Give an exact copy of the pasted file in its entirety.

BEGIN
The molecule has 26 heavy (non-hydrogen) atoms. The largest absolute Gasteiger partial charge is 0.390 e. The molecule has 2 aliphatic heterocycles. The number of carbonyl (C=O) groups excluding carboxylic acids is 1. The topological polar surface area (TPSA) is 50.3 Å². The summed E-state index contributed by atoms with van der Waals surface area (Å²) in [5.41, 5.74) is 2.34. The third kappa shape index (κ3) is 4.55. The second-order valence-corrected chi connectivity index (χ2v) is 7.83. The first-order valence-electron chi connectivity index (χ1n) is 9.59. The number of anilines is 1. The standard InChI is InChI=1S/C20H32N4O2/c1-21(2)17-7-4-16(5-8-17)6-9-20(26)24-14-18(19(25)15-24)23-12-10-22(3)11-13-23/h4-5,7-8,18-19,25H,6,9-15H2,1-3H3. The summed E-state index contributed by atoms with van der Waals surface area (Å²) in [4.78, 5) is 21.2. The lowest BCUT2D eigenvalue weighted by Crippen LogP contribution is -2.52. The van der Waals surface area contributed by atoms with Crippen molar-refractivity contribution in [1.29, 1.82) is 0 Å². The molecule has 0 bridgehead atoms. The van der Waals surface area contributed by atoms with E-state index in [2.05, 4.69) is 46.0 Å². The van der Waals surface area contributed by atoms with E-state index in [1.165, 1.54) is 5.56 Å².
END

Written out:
The molecule has 26 heavy (non-hydrogen) atoms. The largest absolute Gasteiger partial charge is 0.390 e. The molecule has 2 aliphatic heterocycles. The number of carbonyl (C=O) groups excluding carboxylic acids is 1. The topological polar surface area (TPSA) is 50.3 Å². The summed E-state index contributed by atoms with van der Waals surface area (Å²) in [5.41, 5.74) is 2.34. The third kappa shape index (κ3) is 4.55. The second-order valence-corrected chi connectivity index (χ2v) is 7.83. The first-order valence-electron chi connectivity index (χ1n) is 9.59. The number of anilines is 1. The standard InChI is InChI=1S/C20H32N4O2/c1-21(2)17-7-4-16(5-8-17)6-9-20(26)24-14-18(19(25)15-24)23-12-10-22(3)11-13-23/h4-5,7-8,18-19,25H,6,9-15H2,1-3H3. The summed E-state index contributed by atoms with van der Waals surface area (Å²) in [4.78, 5) is 21.2. The lowest BCUT2D eigenvalue weighted by Crippen LogP contribution is -2.52. The van der Waals surface area contributed by atoms with Crippen molar-refractivity contribution in [1.29, 1.82) is 0 Å². The molecule has 0 bridgehead atoms. The van der Waals surface area contributed by atoms with E-state index in [2.05, 4.69) is 46.0 Å². The van der Waals surface area contributed by atoms with E-state index in [1.165, 1.54) is 5.56 Å².